CLOUD MICROPHYSICS GROUP
Sonia Lasher-Trapp, Blue Waters Professor
Dept. of Atmospheric Sciences
Our most recent published study is entitled: Entrainment in a Simulated Supercell Thunderstorm. Part III: The Influence of Decreased Environmental Humidity and General Effects upon Precipitation Efficiency. J. Atmos. Sci., 80, 1107-1122.
In the third paper of this series, the three distinct mechanisms of entrainment identified during the mature stage of idealized supercell thunderstorms in Part I (overturning “ribbons” of horizontal vorticity, “disorganized turbulent eddies,” and the “storm-relative airstream”) are examined as the absolute humidity of the environment is decreased. The existence of these mechanisms in a more realistic simulated storm environment is also established. Entrainment is calculated as fluxes of air across the storm core surface; passive fluid tracers help determine the resulting dilution of the storm updraft. Model microphysical rates are used to examine the direct impacts of entrainment on hydrometeors within the storm updraft as well as precipitation that falls to the ground. Results show that as mixed-layer humidity decreases, the “ribbons” and turbulent eddy mechanisms decrease in intensity, but their effects on precipitation production change little. With decreasing humidity in the 3–4 km AGL layer, the storm-relative airstream entrains less humid low-level air into the storm core, decreasing the vertical mass flux, and therefore the precipitation produced by the storm. When the humidity in the mid- to upper troposphere (4–20 km AGL) is decreased, precipitation is significantly reduced, but not due to the effects of the entrained air. Rather, enhanced evaporation and sublimation of falling precipitation decreases the overall precipitation efficiency of the storm
What can be seen in the animation above is the discrete “ribbons” of overturning motions introduce air into the core of the thunderstorm. They do not reach all the way into the interior of the core, allowing part of the updraft to still remain unaffected (“undiluted”) by entrainment, as shown and discussed in the paper. This work was supported by an award from NSF: AGS17-25190, and used the Blue Waters Supercomputer, as well as the NSF/NCAR Cheyenne supercomputer, all supported by NSF. The Blue Waters computer was also supported in part by the State of Illinois.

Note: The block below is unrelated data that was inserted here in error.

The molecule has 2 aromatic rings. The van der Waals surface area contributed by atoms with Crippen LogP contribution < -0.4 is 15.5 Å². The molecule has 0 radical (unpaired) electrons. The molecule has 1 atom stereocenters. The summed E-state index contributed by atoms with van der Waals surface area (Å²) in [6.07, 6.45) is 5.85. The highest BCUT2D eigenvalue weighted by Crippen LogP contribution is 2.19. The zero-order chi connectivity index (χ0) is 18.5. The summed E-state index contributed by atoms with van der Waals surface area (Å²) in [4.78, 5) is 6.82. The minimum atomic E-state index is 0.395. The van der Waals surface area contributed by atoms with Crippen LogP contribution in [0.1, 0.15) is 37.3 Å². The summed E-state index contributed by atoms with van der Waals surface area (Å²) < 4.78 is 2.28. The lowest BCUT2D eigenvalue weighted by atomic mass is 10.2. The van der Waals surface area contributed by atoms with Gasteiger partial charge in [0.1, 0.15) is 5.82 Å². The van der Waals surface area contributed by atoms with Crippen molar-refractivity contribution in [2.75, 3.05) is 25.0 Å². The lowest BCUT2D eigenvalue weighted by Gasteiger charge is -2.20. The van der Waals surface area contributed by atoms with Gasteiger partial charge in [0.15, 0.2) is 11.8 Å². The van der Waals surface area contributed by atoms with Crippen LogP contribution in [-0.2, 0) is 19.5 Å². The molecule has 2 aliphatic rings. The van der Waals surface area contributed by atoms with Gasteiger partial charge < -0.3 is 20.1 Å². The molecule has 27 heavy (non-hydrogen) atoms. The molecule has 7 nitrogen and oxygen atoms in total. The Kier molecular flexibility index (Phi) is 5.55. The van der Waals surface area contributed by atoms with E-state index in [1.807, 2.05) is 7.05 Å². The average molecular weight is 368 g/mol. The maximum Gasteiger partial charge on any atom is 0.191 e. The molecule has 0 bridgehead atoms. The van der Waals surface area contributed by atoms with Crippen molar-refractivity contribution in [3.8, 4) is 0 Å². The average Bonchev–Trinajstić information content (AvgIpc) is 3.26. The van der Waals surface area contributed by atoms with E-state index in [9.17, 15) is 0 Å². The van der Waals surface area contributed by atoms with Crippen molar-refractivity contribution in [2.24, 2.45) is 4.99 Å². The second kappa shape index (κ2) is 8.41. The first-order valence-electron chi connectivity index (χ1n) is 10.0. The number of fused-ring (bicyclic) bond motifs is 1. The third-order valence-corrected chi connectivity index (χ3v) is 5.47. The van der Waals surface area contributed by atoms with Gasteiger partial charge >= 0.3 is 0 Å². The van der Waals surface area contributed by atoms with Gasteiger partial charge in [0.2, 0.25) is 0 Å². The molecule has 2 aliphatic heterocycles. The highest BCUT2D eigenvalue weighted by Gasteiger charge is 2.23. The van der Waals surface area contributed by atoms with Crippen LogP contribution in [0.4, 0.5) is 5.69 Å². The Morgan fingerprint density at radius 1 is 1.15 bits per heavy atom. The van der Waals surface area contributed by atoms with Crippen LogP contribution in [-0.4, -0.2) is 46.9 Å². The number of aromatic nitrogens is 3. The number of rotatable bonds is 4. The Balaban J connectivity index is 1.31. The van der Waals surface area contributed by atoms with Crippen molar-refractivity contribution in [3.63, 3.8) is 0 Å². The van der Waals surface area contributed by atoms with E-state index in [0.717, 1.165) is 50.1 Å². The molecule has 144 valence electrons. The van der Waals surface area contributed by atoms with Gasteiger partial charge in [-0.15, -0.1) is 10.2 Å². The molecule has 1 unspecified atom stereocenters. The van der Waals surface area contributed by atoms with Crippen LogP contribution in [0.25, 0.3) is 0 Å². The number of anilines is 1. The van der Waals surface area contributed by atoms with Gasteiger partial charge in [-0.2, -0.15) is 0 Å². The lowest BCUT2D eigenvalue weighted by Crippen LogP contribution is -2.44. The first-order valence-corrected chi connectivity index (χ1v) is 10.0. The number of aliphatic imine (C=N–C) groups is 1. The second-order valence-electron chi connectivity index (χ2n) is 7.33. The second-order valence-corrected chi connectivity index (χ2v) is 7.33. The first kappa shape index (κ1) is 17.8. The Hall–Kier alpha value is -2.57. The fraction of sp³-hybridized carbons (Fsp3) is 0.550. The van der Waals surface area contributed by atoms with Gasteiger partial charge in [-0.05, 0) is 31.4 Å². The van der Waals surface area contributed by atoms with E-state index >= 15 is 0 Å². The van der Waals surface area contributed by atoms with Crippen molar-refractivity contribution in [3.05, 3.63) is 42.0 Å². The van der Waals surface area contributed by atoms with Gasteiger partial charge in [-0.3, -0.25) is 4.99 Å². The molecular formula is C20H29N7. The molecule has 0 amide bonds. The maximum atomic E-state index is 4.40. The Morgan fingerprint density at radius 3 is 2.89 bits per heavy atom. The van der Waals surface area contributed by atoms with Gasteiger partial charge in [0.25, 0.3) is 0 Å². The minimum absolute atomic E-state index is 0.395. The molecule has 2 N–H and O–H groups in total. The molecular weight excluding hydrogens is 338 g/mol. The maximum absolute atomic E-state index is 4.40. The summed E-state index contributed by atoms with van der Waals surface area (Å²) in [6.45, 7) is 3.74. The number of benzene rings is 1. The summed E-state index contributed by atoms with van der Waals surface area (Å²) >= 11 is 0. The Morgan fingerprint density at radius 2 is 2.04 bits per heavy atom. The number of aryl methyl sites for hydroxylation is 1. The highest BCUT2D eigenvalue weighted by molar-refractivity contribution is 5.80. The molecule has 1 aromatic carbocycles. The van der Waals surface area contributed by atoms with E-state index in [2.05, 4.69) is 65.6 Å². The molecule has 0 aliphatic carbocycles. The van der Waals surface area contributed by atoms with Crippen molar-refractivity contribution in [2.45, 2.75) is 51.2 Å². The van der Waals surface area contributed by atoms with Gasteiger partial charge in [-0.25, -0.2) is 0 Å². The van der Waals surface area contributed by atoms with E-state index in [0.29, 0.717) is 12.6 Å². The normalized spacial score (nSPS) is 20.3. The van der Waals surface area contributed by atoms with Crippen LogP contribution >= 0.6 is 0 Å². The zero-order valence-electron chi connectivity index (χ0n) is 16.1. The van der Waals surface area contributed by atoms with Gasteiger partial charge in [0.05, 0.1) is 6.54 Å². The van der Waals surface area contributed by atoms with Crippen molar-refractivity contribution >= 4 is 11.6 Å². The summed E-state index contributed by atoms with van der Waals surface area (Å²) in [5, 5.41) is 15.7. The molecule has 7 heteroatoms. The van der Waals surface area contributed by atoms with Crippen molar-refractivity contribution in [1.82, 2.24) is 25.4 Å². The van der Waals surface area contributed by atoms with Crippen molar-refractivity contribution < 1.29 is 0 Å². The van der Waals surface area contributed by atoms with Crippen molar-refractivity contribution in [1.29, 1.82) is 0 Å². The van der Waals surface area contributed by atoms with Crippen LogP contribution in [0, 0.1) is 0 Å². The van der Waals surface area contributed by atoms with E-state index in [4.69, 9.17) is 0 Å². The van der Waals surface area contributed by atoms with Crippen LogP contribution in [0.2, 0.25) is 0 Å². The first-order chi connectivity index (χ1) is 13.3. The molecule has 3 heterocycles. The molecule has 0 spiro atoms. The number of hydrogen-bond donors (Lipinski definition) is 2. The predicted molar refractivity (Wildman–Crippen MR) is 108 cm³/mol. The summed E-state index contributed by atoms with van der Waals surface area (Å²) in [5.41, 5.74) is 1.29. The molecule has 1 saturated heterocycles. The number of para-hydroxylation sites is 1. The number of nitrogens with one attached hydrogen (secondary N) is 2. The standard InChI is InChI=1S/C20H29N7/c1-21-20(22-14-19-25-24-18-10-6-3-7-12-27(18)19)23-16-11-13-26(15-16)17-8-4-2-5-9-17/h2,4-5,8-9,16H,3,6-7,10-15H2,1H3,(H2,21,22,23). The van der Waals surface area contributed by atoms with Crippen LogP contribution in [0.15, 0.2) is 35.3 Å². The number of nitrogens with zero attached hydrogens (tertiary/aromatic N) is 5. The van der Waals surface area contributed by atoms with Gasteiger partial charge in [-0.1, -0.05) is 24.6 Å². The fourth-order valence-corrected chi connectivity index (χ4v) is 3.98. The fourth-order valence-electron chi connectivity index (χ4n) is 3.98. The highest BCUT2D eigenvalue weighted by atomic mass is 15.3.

CONGRATULATIONS TO THE NEW GRADUATE!
Group member Holly Mallinson successfully defended her Ph.D. in April 2023. Holly has accepted a postdoc position at NASA-Goddard. The title of her dissertation is HAILFALL IN A FUTURE CLIMATE USING A PSEUDO-GLOBAL WARMING APPROACH. She has two papers in review, and another in prep.
Our group uses numerical modeling with observational analysis to investigate research problems associated with the development of clouds and precipitation. Our successes in the last decade, often with other collaborators, include demonstrating when giant aerosol particles are (or are not) important in warm rain formation, how the productivity of the warm rain process may change in a future warmer climate, the importance of variability resulting from entrainment and mixing upon accelerating or preventing warm rain formation, the influence of a strong warm rain process upon ice production in oceanic cumuli, and the behavior of clouds as shedding thermals that thus entrain air through their leading edges. We have published multiple articles in peer-reviewed journals and regularly present our work at the AMS Cloud Physics Conference and the International Conference on Clouds and Precipitation.
We have also contributed to the development of tools for visualization of ground-based and airborne radar data and high-resolution numerical simulations of clouds, evaluated the performance of aircraft-mounted cloud microphysical probes, and tested microphysical parameterizations in larger-scale cloud models. Finally, we have contributed to science education through studies on improving undergraduate understanding of the nature of science, and the development and evaluation of research-based laboratories for undergraduates in atmospheric science.
We continue to shift our emphasis toward microphysical processes in deep convection. Current projects include using very high-resolution simulations on the NSF/NCAR supercomputer to investigate aerosol effects upon convective outflows and cold pools (DOE- ASR award), studying the possible effects of climate change on severe weather, including hail storms and wind storms (NSF award, Jeff Trapp lead PI), and hail storms in Indonesia.